Documentary Storytelling (Online)
A popular practice-led course suited to documentary filmmakers, film academics and non-fiction enthusiasts looking to further their approach and understanding of non-fiction cinema and its theoretical applications.
This course will now be delivered via online distance learning. Students will require their own computer or other internet connected device. If you have any questions or concerns about this, please get in contact with Ripley.
This course is targeted towards documentary practitioners who are either preparing, shooting or editing their documentary; scholars who want to analyse or write about documentaries; and people who are simply passionate about non-fiction films. Each session will include discussions of how theoretical concepts relate to formal considerations in documentary filmmaking.
This course is led by Dr. Catalin Brylla, a practice-led film scholar and a Lecturer in Film and Television at Bournemouth University.
The following topics are only indicative:
- Documentary elements
- Soviet montage and conceptual watching
- The Poetic Documentary
- Spatial and emotional impact of shot sizes
- The immersive actuality of continuity
- The Observational Documentary
- Character profiling through interviews
- The function of cutaways
- The Participatory Documentary
- Other types of participation
- Brecht and defamiliarising the audience
- The Reflexive Documentary
- The Hybrid Documentary
- The Expository Documentary
- Narrative structure: story and plot
- Narrative point-of-view and subjectivit
- Documentary comedy and distantiation
- Parody and reflexivity
- The Mockumentary
- The Investigative Documentary Comedy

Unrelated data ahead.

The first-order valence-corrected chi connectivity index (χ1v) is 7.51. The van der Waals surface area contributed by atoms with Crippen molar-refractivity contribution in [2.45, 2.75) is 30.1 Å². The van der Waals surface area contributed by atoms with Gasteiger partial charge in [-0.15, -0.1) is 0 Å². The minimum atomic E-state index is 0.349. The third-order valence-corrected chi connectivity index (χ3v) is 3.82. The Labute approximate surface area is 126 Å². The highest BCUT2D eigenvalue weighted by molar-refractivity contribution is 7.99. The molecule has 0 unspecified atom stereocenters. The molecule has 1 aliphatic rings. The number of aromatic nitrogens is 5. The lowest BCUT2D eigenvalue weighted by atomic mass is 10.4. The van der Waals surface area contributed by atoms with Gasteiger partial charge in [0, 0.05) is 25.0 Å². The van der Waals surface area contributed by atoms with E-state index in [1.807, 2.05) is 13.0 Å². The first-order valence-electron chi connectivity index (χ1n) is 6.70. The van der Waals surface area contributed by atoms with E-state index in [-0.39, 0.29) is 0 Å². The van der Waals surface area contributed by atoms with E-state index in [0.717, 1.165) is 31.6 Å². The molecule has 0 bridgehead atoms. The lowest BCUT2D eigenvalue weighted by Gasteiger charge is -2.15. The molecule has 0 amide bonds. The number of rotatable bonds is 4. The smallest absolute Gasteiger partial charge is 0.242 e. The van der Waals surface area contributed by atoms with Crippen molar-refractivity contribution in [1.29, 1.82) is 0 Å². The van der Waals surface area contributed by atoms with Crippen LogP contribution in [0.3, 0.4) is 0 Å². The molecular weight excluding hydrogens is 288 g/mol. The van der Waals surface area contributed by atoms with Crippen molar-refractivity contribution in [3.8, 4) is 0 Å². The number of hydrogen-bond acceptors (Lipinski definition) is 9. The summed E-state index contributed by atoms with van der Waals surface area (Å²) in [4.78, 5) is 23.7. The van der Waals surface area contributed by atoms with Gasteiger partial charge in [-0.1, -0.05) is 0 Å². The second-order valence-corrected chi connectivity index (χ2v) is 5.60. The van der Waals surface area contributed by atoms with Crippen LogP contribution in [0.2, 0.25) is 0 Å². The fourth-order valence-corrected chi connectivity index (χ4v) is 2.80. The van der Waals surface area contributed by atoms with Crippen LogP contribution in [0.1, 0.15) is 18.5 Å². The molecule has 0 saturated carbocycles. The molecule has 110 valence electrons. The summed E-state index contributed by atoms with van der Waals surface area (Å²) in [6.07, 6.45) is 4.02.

Monday Evenings (6.30pm to 9pm)
Please note: this course will now be delivered via online distance learning, and students will require a computer or other internet connected device. If you have any questions or concerns, please get in contact with Ripley.
Lecturer in Film and Television at Bournemouth University, and holder of a doctorate in Media and Communications from Goldsmiths, University of London, his research aims for a pragmatic understanding of documentary spectatorship with regards to experience, empathy and narrative comprehension. In a larger context this work also advocates for the filmmaker’s understanding of how audio-visual and narrative representation impacts on society’s understanding of stereotyped groups, such as disabled people, women and African cultures. He is currently editing two books, “Documentary and Dis/ability” (with Helen Hughes) and “Cognitive Theory in Documentary Film Studies” (with Mette Kramer). As a practice-led researcher, he has just completed two feature documentaries about blindness and the everyday, and another feature documentary, “Zanzibar Soccer Dreams” (with Florence Ayisi), about Muslim women playing football.